After years of doing high-pressure, high-stress communications work in government where you are always on, always ready to answer an inquiry at 11 o’clock at night or first thing in the morning, never not checking google alerts, I now have a job where I can make a big impact on an incredibly important area of Boston’s civic life (our streets!) and don’t have to feel like a steady stream of cortisol is being pumped into my veins on a minute-by-minute basis. It is the best.

I met my friend Daniel for lunch at the brand new restaurant, Zaz, on the 8th floor of City Hall, and we ate outside in the rectangular roof courtyard in the sunshine, and it was delicious.

Later, on the way home, I listened to the song Too much by Carly Rae Jepsen, on repeat, and stopped at a local market to very responsibly pick up a green vegetable. (Is it unseemly to pat yourself on the back for eating vegetables in your thirties? If it’s wrong I don’t want to be right.) Then I made dinner and caught up with an old friend on the phone and now here I am.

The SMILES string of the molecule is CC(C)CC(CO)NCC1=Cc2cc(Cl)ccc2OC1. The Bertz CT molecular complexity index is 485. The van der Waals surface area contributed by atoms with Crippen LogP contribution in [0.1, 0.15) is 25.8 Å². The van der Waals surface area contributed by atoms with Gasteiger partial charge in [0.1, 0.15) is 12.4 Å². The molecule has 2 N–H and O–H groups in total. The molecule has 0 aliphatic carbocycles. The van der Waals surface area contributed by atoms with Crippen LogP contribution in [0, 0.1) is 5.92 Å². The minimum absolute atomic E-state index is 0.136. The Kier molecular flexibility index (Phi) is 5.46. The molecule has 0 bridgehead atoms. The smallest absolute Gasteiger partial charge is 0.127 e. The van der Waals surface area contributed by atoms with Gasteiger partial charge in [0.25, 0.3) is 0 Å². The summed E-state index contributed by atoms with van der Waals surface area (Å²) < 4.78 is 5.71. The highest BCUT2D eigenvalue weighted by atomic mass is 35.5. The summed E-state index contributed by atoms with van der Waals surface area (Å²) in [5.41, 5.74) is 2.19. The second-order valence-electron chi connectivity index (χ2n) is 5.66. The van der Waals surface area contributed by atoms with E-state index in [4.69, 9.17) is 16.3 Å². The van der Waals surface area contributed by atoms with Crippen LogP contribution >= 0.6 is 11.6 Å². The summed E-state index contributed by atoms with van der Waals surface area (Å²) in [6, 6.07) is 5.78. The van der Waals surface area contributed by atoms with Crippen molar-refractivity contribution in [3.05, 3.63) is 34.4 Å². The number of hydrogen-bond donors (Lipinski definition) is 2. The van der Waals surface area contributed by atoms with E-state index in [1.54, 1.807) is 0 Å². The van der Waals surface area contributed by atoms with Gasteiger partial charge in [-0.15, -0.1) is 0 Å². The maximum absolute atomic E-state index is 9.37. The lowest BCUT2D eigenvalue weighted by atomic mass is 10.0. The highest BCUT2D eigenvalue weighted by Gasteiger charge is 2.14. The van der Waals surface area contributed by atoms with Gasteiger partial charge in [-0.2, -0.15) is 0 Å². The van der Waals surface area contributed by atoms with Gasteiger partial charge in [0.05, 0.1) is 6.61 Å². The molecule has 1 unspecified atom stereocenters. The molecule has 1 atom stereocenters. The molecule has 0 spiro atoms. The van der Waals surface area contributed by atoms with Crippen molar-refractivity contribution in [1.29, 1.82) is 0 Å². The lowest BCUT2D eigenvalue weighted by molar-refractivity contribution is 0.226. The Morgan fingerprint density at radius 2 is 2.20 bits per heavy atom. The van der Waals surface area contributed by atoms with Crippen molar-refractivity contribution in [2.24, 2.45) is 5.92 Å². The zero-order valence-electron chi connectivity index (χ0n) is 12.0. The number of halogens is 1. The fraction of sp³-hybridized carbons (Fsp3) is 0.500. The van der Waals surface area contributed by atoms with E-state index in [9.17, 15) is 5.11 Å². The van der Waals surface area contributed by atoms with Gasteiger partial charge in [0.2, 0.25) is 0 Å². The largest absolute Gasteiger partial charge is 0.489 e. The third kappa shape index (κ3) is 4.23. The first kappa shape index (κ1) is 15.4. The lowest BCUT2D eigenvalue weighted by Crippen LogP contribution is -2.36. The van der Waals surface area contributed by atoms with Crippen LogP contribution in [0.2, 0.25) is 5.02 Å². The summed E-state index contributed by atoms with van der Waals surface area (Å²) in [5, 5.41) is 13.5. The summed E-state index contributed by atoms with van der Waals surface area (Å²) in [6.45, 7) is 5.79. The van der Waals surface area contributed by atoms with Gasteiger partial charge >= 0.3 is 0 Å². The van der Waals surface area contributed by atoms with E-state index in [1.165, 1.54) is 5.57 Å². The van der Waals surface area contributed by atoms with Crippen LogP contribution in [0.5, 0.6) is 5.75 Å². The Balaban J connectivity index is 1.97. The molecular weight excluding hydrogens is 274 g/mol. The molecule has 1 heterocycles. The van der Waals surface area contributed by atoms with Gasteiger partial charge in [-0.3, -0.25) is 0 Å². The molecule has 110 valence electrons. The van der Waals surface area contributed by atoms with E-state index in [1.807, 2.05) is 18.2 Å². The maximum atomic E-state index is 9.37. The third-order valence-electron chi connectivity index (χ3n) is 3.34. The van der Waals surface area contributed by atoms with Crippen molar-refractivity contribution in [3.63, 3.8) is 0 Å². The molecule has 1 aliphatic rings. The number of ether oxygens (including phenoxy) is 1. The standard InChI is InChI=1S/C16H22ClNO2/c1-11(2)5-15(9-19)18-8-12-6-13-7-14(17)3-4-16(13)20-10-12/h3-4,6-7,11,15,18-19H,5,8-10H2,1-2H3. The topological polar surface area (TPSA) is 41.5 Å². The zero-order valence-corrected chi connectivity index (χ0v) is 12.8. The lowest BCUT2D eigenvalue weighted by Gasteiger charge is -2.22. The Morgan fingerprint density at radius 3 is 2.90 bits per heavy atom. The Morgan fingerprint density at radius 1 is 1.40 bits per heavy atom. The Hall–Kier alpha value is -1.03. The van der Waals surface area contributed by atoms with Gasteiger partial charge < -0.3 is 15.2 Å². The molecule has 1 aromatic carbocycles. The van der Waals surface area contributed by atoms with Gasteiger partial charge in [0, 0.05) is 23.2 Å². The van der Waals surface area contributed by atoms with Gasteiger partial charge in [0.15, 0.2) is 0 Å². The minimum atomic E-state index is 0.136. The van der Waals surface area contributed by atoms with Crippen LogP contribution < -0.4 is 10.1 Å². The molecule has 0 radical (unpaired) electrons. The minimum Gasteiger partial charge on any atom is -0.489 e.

And in fact, I thought about Aplastic Anemia exactly twice: First, somehow, randomly on my way to the train home I thought about the two shiny, miniscule button scars on my chest from where the ports went in (no idea why) and then now, sitting down to write this post.

On Fatigue

The word fatigue describes an exhaustion so severe it can only be medical. No one just randomly says, “I didn’t sleep well last night, I’m so fatigued.” It has to be an ongoing state, something that seeps into your bones, to really be fatigue.

It also sounds vaguely exotic, because it comes basically right from the French language without any changes. If you say “Je suis fatigue” in French, it means, I am tired, but also kind of seems fitting as it almost seems like the sentence would translate to “I am fatigue,” and sometimes fatigue does feel like a more a part of ones’ identity than a transient state.

I also just looked it up and apparently the French word derives from Latin “fatigare,” meaning “to make weary,” which also fits because fatigue, like weariness, seems to go so much deeper than just the physical feeling of being tired, but also feels like a kind of existential exhaustion. Not just tired, but tired of the world being how it is, tired of activities you once found energizing, tired of dealing with a body that won’t do all the things it once did, that yawns as often as it breathes.